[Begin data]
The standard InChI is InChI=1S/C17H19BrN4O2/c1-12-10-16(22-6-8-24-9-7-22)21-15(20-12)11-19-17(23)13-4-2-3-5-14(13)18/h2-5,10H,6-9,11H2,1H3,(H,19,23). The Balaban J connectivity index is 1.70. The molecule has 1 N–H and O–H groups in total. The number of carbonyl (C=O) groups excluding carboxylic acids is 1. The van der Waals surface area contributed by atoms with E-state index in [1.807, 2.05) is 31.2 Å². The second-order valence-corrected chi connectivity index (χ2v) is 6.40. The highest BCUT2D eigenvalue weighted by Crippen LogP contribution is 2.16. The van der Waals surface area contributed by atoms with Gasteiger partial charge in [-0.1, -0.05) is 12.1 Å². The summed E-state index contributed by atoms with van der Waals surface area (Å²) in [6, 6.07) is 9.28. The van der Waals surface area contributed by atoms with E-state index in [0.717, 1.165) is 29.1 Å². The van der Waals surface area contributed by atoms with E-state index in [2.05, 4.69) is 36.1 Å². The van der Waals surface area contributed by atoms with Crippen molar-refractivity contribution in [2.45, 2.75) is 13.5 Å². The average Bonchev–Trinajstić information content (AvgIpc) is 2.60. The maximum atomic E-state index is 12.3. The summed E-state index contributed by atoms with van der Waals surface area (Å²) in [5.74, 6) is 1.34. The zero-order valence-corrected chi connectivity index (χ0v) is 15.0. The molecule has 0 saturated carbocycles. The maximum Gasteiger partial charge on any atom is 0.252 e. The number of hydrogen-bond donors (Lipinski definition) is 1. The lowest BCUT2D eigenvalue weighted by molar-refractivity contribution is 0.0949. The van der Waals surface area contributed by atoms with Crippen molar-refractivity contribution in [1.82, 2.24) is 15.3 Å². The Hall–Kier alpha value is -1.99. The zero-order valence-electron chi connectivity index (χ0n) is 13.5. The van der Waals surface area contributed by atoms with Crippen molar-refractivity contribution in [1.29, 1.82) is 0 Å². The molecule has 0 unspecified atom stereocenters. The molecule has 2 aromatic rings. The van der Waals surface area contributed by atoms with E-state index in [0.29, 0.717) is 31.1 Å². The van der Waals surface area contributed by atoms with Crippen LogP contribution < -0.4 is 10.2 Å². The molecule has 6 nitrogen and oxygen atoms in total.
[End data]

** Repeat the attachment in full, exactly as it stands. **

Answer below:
The standard InChI is InChI=1S/C17H19BrN4O2/c1-12-10-16(22-6-8-24-9-7-22)21-15(20-12)11-19-17(23)13-4-2-3-5-14(13)18/h2-5,10H,6-9,11H2,1H3,(H,19,23). The Balaban J connectivity index is 1.70. The molecule has 1 N–H and O–H groups in total. The number of carbonyl (C=O) groups excluding carboxylic acids is 1. The van der Waals surface area contributed by atoms with E-state index in [1.807, 2.05) is 31.2 Å². The second-order valence-corrected chi connectivity index (χ2v) is 6.40. The highest BCUT2D eigenvalue weighted by Crippen LogP contribution is 2.16. The van der Waals surface area contributed by atoms with Gasteiger partial charge in [-0.1, -0.05) is 12.1 Å². The summed E-state index contributed by atoms with van der Waals surface area (Å²) in [6, 6.07) is 9.28. The van der Waals surface area contributed by atoms with E-state index in [0.717, 1.165) is 29.1 Å². The van der Waals surface area contributed by atoms with E-state index in [2.05, 4.69) is 36.1 Å². The van der Waals surface area contributed by atoms with Crippen molar-refractivity contribution in [2.45, 2.75) is 13.5 Å². The average Bonchev–Trinajstić information content (AvgIpc) is 2.60. The maximum atomic E-state index is 12.3. The summed E-state index contributed by atoms with van der Waals surface area (Å²) in [5.74, 6) is 1.34. The zero-order valence-corrected chi connectivity index (χ0v) is 15.0. The molecule has 0 saturated carbocycles. The maximum Gasteiger partial charge on any atom is 0.252 e. The number of hydrogen-bond donors (Lipinski definition) is 1. The lowest BCUT2D eigenvalue weighted by molar-refractivity contribution is 0.0949. The van der Waals surface area contributed by atoms with Crippen molar-refractivity contribution in [1.82, 2.24) is 15.3 Å². The Hall–Kier alpha value is -1.99. The zero-order valence-electron chi connectivity index (χ0n) is 13.5. The van der Waals surface area contributed by atoms with Crippen molar-refractivity contribution in [1.29, 1.82) is 0 Å². The molecule has 0 unspecified atom stereocenters. The molecule has 2 aromatic rings. The van der Waals surface area contributed by atoms with E-state index in [0.29, 0.717) is 31.1 Å². The van der Waals surface area contributed by atoms with Crippen LogP contribution < -0.4 is 10.2 Å². The molecule has 6 nitrogen and oxygen atoms in total.